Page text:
|Version 7 (modified by rme, 4 years ago) (diff)|
Release notes for Clozure CL 1.8
Clozure CL 1.8 runs on the following platforms:
- Mac OS X 10.5 and later (x86, x86-64)
- Linux (x86, x86-64, ppc32, ppc64, armv7l)
- FreeBSD 6.x and later (x86, x86-64)
- Solaris (x86, x86-64)
- Microsoft Windows XP and later (x86, x86-64)
The preferred way to get Clozure CL is via Subversion. For example to get CCL for Mac OS X running on x86, one would run the following command from a shell prompt:
$ svn co http://svn.clozure.com/publicsvn/openmcl/release/1.8/darwinx86/ccl
For other platforms, change the darwinx86 to one of linuxx86, freebsdx86, solarisx86, windows, linuxppc, or linuxarm.
Both 32 bit and 64 bit binaries are included with all versions (except for ARM, which is 32 bit only).
For more details, please see SystemRequirements.
Please use the Trac instance at http://trac.clozure.com/ccl to review existing bug reports and to submit new ones.
Mac OS X
The Cocoa-based IDE requires Mac OS X 10.6 or later. The command-line lisp still runs on Mac OS X 10.5.
On Mac OS X 10.7, the AltConsole? application may not automatically activate when the standalone Clozure CL.app crashes. Clicking on the AltConsole? icon in the dock will activate it and it should then behave normally.
The binaries are built on a FreeBSD 8.1 system. If you are running 6.x or 7.x, you should be able recompile the lisp kernel on your own system and run the lisp without any further trouble:
$ cd ccl/lisp-kernel/freebsdx8632 # or freebsdx8664, as appropriate $ make
The Linux/x86 binaries are built on a Debian 5.0 system. This is old enough that most people should not encounter any difficulty with running the lisp kernel binary. If, however, the provided binary fails to run, complaining that it is linked against an unavailable version of glibc, then you should be able to compile the lisp kernel on your own system and run the lisp without any further trouble:
$ cd ccl/lisp-kernel/linux8632 # or linux8664 $ make
Note that the m4 program needs to be installed in order to build the lisp kernel.
An ARMv7 processor is required. This unfortunately rules out several interesting small ARM-based systems. One such system is the Raspberry Pi, which uses an ARMv6 architecture chip (namely a ARM1176JZFS core), and will therefore not run CCL.
The nomenclature used to identify various ARM processors is extremely confusing. http://en.wikipedia.org/wiki/List_of_ARM_microprocessor_cores may be of some help.
ticket:757, ticket:846, ticket:3, ticket:882, ticket:886, ticket:884, ticket:887, ticket:889, ticket:891, ticket:894, ticket:441, ticket:896, ticket:892, ticket:893, ticket:862, ticket:899, ticket:905, ticket:865 (and possibly others)
The symbol :ccl-1.8 is now on *features*.
The bundled ASDF is now version 2.20.
The output format of the standard time macro has changed so that the time-related numbers line up better.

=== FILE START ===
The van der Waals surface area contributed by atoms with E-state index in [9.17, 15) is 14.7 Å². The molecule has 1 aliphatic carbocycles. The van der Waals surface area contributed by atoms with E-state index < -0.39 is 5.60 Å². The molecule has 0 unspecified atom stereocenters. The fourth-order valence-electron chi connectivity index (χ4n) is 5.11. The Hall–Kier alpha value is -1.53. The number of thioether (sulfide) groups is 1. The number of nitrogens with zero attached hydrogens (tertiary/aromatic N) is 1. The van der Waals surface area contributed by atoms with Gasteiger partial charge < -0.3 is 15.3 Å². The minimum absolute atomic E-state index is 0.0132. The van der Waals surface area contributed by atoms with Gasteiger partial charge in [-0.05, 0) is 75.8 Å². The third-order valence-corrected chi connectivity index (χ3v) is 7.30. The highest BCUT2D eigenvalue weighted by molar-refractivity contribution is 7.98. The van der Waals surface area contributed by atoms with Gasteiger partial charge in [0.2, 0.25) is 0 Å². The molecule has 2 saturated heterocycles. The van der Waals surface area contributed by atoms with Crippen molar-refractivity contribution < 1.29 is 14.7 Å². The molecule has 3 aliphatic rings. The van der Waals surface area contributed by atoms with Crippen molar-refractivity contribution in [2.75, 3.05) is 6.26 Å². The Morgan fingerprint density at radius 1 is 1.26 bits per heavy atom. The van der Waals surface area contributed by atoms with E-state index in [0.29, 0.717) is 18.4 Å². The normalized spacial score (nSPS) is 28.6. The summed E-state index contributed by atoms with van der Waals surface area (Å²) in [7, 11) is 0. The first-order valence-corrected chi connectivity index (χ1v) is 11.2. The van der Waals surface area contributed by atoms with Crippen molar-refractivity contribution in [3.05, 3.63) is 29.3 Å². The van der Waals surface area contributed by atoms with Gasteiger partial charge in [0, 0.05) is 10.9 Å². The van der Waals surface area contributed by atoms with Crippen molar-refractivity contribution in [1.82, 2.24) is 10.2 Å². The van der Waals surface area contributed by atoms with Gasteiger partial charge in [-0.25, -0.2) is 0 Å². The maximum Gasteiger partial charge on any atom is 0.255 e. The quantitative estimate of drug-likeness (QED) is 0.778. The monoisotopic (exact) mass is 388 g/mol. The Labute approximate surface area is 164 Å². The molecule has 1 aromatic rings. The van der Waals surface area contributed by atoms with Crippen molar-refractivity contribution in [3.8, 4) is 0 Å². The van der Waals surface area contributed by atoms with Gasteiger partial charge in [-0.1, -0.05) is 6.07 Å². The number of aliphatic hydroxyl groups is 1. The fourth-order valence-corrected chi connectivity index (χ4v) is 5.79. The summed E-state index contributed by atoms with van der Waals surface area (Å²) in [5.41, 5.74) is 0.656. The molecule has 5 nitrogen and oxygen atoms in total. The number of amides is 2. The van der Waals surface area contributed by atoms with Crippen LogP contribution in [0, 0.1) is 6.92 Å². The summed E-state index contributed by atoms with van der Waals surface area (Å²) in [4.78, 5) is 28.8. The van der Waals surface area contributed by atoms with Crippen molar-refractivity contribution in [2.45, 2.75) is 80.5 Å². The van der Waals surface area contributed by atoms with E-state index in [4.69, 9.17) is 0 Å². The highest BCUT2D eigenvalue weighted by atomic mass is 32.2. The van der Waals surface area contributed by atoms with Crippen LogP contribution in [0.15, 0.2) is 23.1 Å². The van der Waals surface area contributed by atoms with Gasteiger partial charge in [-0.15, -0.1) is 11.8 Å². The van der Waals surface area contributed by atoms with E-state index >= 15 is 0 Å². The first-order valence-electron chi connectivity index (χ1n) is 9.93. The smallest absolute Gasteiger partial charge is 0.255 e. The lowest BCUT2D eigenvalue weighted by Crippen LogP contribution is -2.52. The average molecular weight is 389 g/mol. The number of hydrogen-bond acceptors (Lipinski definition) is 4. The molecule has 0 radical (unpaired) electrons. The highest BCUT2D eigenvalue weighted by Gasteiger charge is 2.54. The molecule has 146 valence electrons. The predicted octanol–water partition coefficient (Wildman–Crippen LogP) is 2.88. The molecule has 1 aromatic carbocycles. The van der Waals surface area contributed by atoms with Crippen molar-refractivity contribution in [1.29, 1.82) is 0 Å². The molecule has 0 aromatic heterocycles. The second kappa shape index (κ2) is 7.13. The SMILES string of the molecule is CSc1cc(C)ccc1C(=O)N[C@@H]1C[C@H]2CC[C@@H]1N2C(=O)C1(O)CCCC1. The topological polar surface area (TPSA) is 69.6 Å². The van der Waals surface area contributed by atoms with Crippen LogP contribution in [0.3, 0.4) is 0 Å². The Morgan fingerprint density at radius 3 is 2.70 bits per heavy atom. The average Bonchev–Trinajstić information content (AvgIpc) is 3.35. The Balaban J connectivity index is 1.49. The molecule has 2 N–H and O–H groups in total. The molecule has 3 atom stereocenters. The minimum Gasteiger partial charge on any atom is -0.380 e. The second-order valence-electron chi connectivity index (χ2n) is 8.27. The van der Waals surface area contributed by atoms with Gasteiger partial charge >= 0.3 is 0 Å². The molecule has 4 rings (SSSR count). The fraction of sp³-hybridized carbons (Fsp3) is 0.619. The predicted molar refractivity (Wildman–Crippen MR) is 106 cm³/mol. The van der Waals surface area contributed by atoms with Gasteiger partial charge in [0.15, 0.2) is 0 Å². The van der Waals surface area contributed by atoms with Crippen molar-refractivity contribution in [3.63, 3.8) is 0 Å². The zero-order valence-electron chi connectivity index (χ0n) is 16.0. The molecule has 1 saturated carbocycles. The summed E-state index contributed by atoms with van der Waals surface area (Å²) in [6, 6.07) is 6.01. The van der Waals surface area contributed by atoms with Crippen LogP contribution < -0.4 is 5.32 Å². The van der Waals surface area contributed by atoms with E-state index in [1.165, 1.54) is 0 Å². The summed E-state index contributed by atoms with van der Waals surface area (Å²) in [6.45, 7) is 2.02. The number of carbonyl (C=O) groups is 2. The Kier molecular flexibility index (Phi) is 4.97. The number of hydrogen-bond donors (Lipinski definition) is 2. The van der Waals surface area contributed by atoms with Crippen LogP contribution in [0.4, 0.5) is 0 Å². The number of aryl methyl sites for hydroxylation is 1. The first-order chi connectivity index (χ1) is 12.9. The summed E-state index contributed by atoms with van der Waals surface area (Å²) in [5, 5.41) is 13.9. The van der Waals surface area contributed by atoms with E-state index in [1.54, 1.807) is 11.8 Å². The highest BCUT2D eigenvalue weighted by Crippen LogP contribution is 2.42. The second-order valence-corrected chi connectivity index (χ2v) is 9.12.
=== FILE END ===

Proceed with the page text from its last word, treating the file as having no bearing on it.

The :directories argument to the function directory now defaults to t. This means that the output will include both files and directories by default. Also, directory now treats symbolic links to directories as directories when :follow-links is t (as it is by default).
The read-line function reads lines faster, even on Windows.
On Unix-based systems, the HOME environment variable is now used by default to initialize user-homedir-pathname. This is optional: set ccl:*trust-paths-from-user-environment* to nil to disable this.
Some improvements have been made to how code coverage results are presented.
Numerous bug fixes and performance improvements were made to the ARM port.
The x86 backend tries harder to reduce unnecessary stack traffic.
Self tail-calls involving a small number of fixed arguments are somewhat faster on x86 and on ARM.
In certain cases, case and related constructs will compile into a constant-time jump table for certain types and ranges of keys.
GC and Runtime
To avoid deadlock, the GC now defers all gcable-pointer termination actions until after threads have been resumed. A minor side effect of this is that GC will have to retain certain otherwise unreachable objects until the next GC, and this may cause some foreign resources to be tied up slightly longer than they have been to date.
On Mac OS X, if the default heap image isn't found, assume that we're in an application bundle and look for it in ".../Resources/ccl".
Minor incompatible change: the lisp kernel no longer treats a single command-line argument as an image name. This enables users to avoid writing a shell script wrapper for simple "standalone binaries" in some cases.
The disassembler output format has changed so that the instruction address is printed in a comment after the instruction.
The disassembler recognizes and prints case jump tables. To see an example of this, disassemble the following silly function:
(defun jumper (x) (case x (1 'one) (2 'two) (3 'three) (4 'four) (5 'five) (6 'six) (7 'seven) (8 'eight) (9 'nine) (10 'ten)))
The variable ccl:@, which is set by the inspector to the object being inspected, is available in the listener.
"CCL" is now a special Objective-C word, so that names like "ccl-application" will be translated to "CCLApplication". This prefix is reserved for CCL's own private use.
The function execute-in-gui was rewritten to use a different method of thread synchronization.
New exported symbols
The following new symbols are now exported from the CCL package: